Nadia chose to write about apologies – and how uncomfortable we can be with authentically giving and receiving them. This particular section of her essay stuck with me:
“I am someone who apologizes often. I say sorry for responding to an email a day after I received it, for needing to go to the bathroom or to get a drink of water during a meeting, for being shoved into someone on a crowded train, for asking a question, for crying. In this, I am not alone…But, if we can’t apologize sincerely for small hurts we cause to the people we love most, who are most likely to easily accept, then what chance do we have to repair serious hurt and secure reparations for historical harm?
Perhaps my discomfort with responding to the apology texts and emails I received last year was not just because I was tired. Perhaps it was also because there were things in myself I wasn’t yet prepared to examine. And isn’t self-examination an important step toward accountability? Isn’t it the difference, or an important part of the difference, between self-righteousness and righteousness?”
Speaking with the cast of Ted Lasso about teachers who made an impact in their lives was a personal highlight for me this year. (Yes, it’s up there with getting married and launching a production company. If you’re a Ted Lasso fan, you understand.) When I asked Cristo for a sentence or two about a memorable teacher, he generously contributed a long, detailed response, which included this lovely anecdote:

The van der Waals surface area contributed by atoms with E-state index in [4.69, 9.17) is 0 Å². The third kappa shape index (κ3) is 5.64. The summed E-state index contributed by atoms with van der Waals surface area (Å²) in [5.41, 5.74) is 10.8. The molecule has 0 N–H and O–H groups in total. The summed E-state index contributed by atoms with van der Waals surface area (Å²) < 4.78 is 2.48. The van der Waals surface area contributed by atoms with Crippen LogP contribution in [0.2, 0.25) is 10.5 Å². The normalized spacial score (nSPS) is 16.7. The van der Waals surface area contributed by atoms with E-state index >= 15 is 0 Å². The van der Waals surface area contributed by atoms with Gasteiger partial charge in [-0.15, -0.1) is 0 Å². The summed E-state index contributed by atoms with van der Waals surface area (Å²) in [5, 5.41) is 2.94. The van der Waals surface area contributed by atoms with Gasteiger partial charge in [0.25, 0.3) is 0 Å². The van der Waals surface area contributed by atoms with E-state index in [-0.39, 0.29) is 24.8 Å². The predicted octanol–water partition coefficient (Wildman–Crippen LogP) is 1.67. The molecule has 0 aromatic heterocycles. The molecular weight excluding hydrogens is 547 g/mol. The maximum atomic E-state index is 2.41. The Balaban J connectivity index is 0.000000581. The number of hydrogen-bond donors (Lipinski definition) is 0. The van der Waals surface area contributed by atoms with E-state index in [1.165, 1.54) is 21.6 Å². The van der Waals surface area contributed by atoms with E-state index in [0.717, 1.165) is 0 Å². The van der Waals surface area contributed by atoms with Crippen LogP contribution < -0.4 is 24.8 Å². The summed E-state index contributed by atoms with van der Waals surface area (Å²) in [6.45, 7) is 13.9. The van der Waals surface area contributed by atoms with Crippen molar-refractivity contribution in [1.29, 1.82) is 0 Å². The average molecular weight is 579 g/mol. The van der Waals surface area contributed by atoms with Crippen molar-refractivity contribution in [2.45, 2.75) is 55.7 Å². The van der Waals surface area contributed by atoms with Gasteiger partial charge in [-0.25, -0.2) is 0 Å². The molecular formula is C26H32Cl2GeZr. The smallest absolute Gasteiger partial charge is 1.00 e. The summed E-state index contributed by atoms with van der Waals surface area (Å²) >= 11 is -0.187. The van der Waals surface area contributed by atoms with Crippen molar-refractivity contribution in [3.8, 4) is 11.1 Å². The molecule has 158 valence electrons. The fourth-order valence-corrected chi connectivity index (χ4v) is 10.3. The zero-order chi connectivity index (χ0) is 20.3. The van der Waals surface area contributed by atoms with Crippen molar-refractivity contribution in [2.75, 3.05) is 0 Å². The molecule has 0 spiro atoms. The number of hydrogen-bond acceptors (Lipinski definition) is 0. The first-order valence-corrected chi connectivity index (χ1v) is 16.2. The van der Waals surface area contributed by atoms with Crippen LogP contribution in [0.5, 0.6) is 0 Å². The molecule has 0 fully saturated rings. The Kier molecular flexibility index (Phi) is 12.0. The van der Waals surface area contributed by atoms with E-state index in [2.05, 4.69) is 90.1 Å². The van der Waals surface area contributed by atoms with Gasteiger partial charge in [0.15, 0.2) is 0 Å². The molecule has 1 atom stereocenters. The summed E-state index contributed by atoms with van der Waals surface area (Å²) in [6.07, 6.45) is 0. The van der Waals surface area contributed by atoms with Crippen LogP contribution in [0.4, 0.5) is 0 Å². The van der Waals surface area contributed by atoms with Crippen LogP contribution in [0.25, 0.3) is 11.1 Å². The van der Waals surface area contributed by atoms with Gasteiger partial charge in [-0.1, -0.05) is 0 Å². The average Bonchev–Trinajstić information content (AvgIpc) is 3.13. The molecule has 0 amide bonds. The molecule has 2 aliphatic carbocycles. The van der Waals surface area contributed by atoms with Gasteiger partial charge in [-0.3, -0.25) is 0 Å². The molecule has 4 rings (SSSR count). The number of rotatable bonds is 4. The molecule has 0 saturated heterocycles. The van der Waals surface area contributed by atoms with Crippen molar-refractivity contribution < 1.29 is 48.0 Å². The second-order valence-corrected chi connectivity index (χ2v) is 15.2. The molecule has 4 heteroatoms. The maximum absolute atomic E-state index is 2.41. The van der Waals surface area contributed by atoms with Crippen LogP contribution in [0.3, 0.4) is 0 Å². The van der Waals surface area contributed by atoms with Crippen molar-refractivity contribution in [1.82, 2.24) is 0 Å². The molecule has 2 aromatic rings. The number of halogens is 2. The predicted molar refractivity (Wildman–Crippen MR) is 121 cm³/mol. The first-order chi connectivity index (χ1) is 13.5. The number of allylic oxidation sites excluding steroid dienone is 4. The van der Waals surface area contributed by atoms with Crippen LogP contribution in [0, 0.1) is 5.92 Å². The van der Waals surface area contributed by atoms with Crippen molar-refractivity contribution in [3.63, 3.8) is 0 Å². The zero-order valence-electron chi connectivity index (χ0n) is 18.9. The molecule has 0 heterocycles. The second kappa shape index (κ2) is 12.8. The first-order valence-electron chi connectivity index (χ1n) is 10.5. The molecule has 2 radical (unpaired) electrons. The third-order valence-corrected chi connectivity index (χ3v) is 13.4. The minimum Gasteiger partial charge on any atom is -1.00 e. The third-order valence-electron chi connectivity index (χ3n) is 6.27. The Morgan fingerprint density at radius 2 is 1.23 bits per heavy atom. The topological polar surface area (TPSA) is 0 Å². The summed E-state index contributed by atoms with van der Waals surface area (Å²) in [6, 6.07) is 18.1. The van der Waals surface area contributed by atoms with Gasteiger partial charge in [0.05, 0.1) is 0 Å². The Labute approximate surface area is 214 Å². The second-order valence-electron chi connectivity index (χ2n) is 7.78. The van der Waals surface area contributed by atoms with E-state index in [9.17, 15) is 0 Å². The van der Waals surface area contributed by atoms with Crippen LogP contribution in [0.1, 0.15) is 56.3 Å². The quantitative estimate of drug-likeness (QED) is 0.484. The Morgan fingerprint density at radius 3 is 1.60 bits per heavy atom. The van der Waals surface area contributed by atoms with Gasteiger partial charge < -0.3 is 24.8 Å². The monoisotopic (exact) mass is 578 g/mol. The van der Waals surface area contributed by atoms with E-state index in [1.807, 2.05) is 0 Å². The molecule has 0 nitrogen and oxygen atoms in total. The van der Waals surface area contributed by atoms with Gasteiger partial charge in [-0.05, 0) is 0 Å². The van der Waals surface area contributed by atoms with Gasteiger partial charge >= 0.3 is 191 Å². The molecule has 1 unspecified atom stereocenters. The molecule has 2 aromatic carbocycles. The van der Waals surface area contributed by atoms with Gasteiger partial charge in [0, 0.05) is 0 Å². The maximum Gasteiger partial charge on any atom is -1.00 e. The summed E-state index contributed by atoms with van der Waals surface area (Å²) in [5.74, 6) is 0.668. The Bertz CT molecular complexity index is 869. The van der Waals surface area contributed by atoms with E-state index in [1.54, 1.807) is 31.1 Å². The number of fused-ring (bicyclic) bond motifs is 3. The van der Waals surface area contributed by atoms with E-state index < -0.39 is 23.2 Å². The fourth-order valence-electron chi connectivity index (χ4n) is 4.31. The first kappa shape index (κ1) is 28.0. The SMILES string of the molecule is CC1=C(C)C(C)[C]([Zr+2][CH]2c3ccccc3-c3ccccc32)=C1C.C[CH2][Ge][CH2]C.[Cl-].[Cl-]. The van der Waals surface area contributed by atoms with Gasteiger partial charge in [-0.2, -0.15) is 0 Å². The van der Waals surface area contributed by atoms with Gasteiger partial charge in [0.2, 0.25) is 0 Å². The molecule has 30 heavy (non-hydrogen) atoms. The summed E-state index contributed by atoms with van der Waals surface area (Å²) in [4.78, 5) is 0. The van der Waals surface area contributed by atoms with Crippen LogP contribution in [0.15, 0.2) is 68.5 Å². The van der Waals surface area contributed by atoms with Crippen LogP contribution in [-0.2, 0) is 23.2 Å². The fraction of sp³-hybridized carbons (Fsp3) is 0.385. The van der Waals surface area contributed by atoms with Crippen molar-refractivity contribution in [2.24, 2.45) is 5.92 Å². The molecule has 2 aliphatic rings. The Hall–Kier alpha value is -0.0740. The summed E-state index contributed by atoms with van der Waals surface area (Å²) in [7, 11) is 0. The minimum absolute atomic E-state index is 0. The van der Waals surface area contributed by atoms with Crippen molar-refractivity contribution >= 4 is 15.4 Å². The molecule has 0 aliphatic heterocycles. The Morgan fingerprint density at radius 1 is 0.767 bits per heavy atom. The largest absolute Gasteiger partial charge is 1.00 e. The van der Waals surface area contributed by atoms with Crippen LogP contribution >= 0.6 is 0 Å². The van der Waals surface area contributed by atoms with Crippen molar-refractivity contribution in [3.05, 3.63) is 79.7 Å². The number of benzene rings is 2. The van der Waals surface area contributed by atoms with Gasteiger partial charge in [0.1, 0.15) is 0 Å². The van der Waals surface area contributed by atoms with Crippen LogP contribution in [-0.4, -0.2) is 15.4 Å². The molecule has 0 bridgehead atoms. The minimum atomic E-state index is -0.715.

“I’m grateful for my family and friends back home in Guadalajara, because it was with them that I found the support I needed to move on. Especially my parents Martha & Enrique who, just like Mami, encouraged me to always keep trying new things. After fútbol, they encouraged me to pursue education. They said ‘study anything, but just study.’ So I went to university for a BA in Communication and it was there where I found my passion for filmmaking and acting.
You can imagine my parents' faces as I said to them: ‘So Mamá, Papá, you know how I mentioned I quit fútbol?’ ‘Yes, son, thank God you did that,’ they replied. Then I said to them ‘Well, now I wanna be an actor!’ and my parents replied, ‘Ay Dios mío, why?!’”